Friday, August 21, 2015

Solar Power Crosses Threshold, Gets Cheaper than Natural Gas

Having previously pledged more than $30bn in renewable investment, Buffett has since struck what might be the cheapest electricity price in the U.S. - and from a solar source. (Credit: Wikimedia/Pete Souza) Click to Enlarge.
Several large solar power plants under construction in the United States have in the past few months promised to do something that none has done before:  offer prices equal to or lesser than that of a natural gas-fired power plant, even as gas is abundant and cheap.

The latest to flirt with that threshold is a 156-megawatt Comanche Solar project in Pueblo, Colo., that broke ground yesterday and will be the largest solar-power generating station east of the Rockies.  It is being built by solar developer SunEdison Inc. on behalf of Xcel Energy Inc., one of Colorado's largest electric utilities, through a power-purchase agreement that lasts 25 years.

That photovoltaic power station follows the example of other projects across the sunny West.  Last month, NV Energy Inc., the principal utility for the state of Nevada, owned by billionaire investor Warren Buffett, signed a deal with solar developer SunPower Corp. for a 100 MW plant at a price of 4.6 cents per kilowatt-hour.  Also last month, NV Energy fixed a price with First Solar Inc. for $3.87 per kWh from a 100 MW plant that could be the cheapest electricity in the United States according to PV Magazine.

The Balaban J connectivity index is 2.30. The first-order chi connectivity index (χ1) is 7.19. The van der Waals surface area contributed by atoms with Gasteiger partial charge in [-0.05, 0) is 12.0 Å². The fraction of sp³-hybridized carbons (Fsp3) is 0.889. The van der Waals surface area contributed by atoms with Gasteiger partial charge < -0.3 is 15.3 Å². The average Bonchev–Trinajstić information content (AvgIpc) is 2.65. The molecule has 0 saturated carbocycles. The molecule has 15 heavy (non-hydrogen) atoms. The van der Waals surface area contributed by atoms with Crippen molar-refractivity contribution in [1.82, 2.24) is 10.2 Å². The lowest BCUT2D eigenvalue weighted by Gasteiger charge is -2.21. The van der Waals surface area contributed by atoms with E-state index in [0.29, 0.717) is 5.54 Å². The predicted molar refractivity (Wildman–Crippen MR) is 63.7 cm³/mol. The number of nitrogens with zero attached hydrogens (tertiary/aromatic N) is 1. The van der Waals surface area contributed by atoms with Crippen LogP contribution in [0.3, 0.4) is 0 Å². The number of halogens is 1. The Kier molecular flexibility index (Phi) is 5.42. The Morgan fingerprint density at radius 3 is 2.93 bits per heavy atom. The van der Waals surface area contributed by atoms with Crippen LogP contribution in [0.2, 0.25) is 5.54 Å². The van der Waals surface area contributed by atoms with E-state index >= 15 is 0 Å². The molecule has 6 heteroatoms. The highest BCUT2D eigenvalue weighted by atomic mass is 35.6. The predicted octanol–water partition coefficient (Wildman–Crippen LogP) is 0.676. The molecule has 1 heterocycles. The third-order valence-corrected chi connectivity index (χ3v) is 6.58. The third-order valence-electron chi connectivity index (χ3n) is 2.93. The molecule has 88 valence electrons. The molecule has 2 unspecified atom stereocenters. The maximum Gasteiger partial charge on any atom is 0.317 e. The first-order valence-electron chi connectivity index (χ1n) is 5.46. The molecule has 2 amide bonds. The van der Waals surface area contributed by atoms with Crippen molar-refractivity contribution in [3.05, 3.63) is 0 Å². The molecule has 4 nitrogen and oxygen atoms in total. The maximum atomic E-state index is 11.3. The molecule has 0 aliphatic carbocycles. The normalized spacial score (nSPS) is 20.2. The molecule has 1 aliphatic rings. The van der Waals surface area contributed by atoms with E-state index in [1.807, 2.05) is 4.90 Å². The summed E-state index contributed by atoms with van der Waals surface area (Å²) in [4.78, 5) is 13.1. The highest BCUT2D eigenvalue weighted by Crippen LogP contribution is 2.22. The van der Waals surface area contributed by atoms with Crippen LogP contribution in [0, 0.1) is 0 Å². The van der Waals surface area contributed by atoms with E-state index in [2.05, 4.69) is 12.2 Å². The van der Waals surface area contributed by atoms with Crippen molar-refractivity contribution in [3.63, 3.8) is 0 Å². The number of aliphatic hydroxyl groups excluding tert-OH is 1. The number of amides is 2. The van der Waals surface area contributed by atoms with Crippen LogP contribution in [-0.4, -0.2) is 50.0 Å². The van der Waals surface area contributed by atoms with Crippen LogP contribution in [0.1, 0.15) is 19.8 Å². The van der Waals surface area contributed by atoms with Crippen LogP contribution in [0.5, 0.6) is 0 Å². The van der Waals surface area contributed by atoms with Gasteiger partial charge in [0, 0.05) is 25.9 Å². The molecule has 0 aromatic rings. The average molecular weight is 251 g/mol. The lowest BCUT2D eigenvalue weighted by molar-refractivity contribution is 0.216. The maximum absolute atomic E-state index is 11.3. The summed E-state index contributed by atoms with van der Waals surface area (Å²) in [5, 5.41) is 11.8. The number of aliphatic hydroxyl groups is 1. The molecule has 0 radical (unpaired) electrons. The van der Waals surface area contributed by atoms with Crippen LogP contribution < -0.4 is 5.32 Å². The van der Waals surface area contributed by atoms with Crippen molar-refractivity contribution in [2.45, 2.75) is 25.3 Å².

Also, in May, Austin Energy in Texas signed a 20-year, 150 MW deal with Recurrent Energy for 5 cents per kWh, Utility Dive reported.

As recently as 2014, solar power plants were cost nearly 14 cents per kWh.

Read more at Solar Power Crosses Threshold, Gets Cheaper than Natural Gas

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